n the newly released
Osama bin Laden videotape the terror master states, "when people
see a strong horse and a weak horse, by nature, they will like the
strong horse." This Nietzchean excursion is almost a non sequitur
his interlocutor had been talking about the accommodations
and it is an amazingly unselfconscious statement considering
the fact that lately bin Laden hasn't exactly been a contender for
the Triple Crown.
The bin Laden
tape was made sometime in mid-November, about the time the writing
was on the wall for al Qaeda. Bin Laden is shown looking relaxed,
smiling, drinking tea, and holding court with his associates. It
is a surreal scene. One is reminded of stories told by Albert Speer
of Adolf Hitler's behavior as the noose began to close around him,
recounting stories of past triumphs with great nostalgia, and speaking
excitedly of the days ahead when he and Speer would design and build
a new modern Berlin, the capital of a united, national socialist
Europe, with a massive victory arch at its center. Soon Berlin would
be flattened and Hitler dead, but he was a believer in his personal
destiny to the end. The delusions in the bin Laden tape are manifest
the unnamed shayk with whom he is speaking states
that "People now are supporting us more, even those ones who
did not support us in the past, support us more now." He seems
to be talking about public support in Saudi Arabia or perhaps in
the Muslim world generally. Clearly bin Laden had been counting
on a Muslim uprising if the West mounted an armed counterattack
after September 11, and even by mid-November he might have been
expecting riots to break out at any minute. Perhaps he still thinks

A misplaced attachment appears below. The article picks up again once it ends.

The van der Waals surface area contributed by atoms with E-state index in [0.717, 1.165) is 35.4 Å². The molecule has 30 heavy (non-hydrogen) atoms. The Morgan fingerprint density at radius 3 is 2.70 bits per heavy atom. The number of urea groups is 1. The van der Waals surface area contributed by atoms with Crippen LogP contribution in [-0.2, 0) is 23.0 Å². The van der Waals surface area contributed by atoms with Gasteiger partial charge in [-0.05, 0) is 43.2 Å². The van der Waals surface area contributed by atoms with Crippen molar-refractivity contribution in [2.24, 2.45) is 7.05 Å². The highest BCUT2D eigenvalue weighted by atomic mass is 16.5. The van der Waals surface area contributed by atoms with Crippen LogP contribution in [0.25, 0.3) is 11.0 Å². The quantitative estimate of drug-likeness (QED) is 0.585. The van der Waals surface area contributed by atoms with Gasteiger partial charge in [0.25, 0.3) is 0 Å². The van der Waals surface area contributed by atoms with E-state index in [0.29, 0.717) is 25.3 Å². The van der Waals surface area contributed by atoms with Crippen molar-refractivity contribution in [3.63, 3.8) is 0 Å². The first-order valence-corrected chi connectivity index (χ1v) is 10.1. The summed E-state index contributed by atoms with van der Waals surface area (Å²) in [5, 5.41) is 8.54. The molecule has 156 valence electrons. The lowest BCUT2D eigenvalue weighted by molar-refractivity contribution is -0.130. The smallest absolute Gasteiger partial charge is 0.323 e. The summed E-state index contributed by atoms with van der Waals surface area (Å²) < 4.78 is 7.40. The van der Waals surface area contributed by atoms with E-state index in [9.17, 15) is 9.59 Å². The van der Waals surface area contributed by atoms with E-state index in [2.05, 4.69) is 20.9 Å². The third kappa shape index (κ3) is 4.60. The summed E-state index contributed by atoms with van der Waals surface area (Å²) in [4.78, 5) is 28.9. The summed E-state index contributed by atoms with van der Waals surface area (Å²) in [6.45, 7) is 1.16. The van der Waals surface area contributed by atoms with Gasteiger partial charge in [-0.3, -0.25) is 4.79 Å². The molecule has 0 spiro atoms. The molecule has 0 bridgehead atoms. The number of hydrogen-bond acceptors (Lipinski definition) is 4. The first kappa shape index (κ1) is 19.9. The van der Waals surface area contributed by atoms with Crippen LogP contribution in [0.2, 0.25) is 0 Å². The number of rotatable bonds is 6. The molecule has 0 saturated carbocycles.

the masses will save him bin Laden has issued a letter to
the "true Muslims" of Pakistan to come to his aid. His
denunciation of Pakistan in the first week of November had a hint
of desperation; the recent letter is simply pathetic. Hopefully
we will no longer hear American pundits talking about the "Muslim
street" as a locus of power.
Bin Laden grasps
for concrete signs of success. One tangible benefit of the attack
people wanting to learn more about Islam. "In Holland,"
he says, "at one of the centers, the number of people who accepted
Islam during the days that followed the operations were more than
the people who accepted Islam in the last eleven years." Eleven
times the usual number? I'm guessing that they were starting from
a very low base. And if the impending Dutch jihad is the
best thing bin Laden has to show for his efforts, it is hardly a
prudent trade-off considering that over 300 million people in the
strongest country in the world want his head.
The tape has
a number of useful operational details that clear up a few questions.
Mohammed Atta was in charge, as suspected. The planning and operational
groups were compartmentalized. The cell structures were secret,
and even kept secret from the cells the strike teams didn't
assemble until the day of the attack. Only a few of the hijackers
knew they were on a suicide mission, so the fanaticism and level
of dedication of al Qaeda isn't as deep as had been supposed
only four voluntary martyrs instead of 20. And it also goes to show
they will victimize their own men, a good message to discourage
potential recruits. It is also interesting that the leadership did
not know how effective the attacks would be they had not
planned for the towers to collapse, and bin Laden was the "most
optimistic" in even believing the upper floors would fold up.
Personally, I never once believed they were smart enough to have
figured out how to bring the towers down; and besides, the fact
that they did collapse only catapulted the event to a level of brutality
and horror that gave instant legitimacy to any allied response.
And hitting the Pentagon? The home office? The place where Secretary
Rumsfeld goes to work every day? The sheer stupidity of that act
is still breathtaking.
And the strangest
parts of the tape, the parts that give us deep insight into the
intellectual, emotional, and strategic limitations of bin Laden,
are those in which he and others discuss their "visions."
Dreams and omens are referred to throughout the video, and in very
earnest tones. Abu-Al-Hasan Al-Masri, a Talib, was quoted as saying